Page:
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Investing in Mid-Term Rentals As A Physician

We’ve all heard about physicians investing in long term rentals like renting out a house to tenants on a yearly basis and short term rentals, like vacation properties and Airbnbs. However, there’s another asset class that can leverage some of the unique advantages of both of these options, the mid-term rental. Mid-term rentals have also gained more awareness amongst doctors recently, as the number of locums physicians and traveling nurses continues to grow, and increasingly, these parties are looking for furnished housing options that don’t involve staying in a hotel or paying the higher prices associated with short term rentals.

Below, we’ll cover the pros and cons of investing in mid-term rentals, as well as how to get started. 

Ways mid term rentals combine the benefits of short term rentals and long term rentals

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What Classifies as a Mid Term Rental, and Who Uses Them?

Technically, the IRS only has two classifications when it comes to real estate - short term and long term, with anything rented out for an average of over 7 days counting as a long term rental. That said, we think of long-term rentals as properties that are rented out to tenants for a year or longer. Mid term rentals, on the other hand, are typically rented out for a few months at a time, typically 3 months or longer, but less than a year. 

While we mentioned that traveling nurses and locums physicians use these properties above, there are actually many people that use mid term rentals. Insurance claimants are common tenants - for example, if there is a fire in your house and your house requires extensive renovations or rebuilding a portion of the house, the insurance company may pay for you to stay in a similar house while your house is being repaired. Another common instance is corporate relocation; often when people are recruited to new jobs, there may be a period of time where one member of the family is commuting to the new city while the rest of the family finishes out a school year or while the family waits for a house they’re building or purchasing to be ready. In these cases, in order to allow the employee to start working as soon as possible, corporations may offer to pay for interim housing.  Other examples include visiting professors who aren’t provided on campus housing, students doing internships, families that work remotely and like to travel and get to know new cities for a few months at a time, contractors or consultants on assignment, people renovating portions of their homes or who have sold their homes but are building their next home, patients undergoing care at a specialized hospital away from home, and more.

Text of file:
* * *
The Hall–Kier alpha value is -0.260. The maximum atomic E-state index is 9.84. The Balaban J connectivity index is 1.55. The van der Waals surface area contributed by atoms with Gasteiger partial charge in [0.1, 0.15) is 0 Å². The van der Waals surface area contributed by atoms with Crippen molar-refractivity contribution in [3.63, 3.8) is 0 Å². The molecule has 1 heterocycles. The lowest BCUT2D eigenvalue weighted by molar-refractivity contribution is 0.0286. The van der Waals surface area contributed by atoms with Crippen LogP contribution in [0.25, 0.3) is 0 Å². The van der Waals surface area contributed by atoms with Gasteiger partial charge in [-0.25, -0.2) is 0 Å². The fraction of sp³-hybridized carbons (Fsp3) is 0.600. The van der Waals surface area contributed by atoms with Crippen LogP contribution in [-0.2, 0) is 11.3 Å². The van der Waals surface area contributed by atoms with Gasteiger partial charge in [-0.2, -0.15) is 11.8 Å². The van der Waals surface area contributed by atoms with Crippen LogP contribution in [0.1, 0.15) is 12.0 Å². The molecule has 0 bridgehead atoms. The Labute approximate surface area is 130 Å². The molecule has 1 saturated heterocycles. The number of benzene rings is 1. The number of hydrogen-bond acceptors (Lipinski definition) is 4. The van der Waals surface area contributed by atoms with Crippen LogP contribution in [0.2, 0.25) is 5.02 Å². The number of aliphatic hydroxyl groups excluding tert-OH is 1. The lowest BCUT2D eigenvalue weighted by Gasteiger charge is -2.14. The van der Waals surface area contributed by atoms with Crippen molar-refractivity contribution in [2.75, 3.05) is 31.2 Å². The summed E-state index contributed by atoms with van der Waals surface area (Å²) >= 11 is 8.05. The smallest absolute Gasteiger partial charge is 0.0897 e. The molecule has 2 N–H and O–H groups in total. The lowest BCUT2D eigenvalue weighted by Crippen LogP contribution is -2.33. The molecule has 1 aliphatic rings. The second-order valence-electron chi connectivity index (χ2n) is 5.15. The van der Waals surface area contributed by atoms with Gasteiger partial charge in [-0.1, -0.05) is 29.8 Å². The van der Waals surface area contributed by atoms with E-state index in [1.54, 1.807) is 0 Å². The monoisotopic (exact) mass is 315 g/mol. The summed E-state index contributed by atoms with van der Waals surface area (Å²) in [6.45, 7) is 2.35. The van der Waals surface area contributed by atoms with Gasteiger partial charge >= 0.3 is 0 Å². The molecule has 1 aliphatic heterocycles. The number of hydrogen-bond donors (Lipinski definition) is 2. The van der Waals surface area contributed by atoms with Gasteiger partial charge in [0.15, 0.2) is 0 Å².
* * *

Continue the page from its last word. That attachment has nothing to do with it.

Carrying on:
What Are the Benefits of Having Mid Term Rentals as a Physician?

Mid term rentals have several advantages of long term rentals, discussed more in depth on our article on investing in long term rentals as a physician. These include relatively stable cashflow from monthly rental income when compared to short term rentals, building equity in a property through leveraging someone else’s payments, the potential for significant appreciation of the real estate itself, relatively low maintenance compared to short term rentals given longer occupancy and tenants that are working instead of vacationing, lower fees involved in property management or booking fees associated with short term rentals, and tax benefits such as depreciation and deductions related to the business.

However, they also leverage some of the benefits of short term rentals, in that you’re not locked into a very long occupancy period, you can change rent to reflect market conditions and supply and demand, and you can generally charge higher than you would for long term tenants, because often, someone such as an insurance company, corporation, or staffing company is either subsidizing or footing the bill. 

As an additional benefit, as there are increasingly legislative or community roadblocks to short term rentals, with many housing communities or municipalities forbidding these, the regulation of property for mid term rentals is less common, and tends to follow that of low term rentals, allowing those who already own property in locations where short term rentals aren’t allowed to have an alternative option that doesn’t involve long term rentals or selling the property if regulations change.

The last benefit we’d like to emphasize here is the flexibility of mid term rentals. By nature, the real estate market fluctuates, and even within markets there can be slow and busy seasons. Because both short term and mid term rentals (and even some long term rentals) can be offered furnished, the mid term rental can be a great way to keep occupancy up during slow times in the vacation rental season, between long term tenants at a property, or to address changing regulations as discussed above.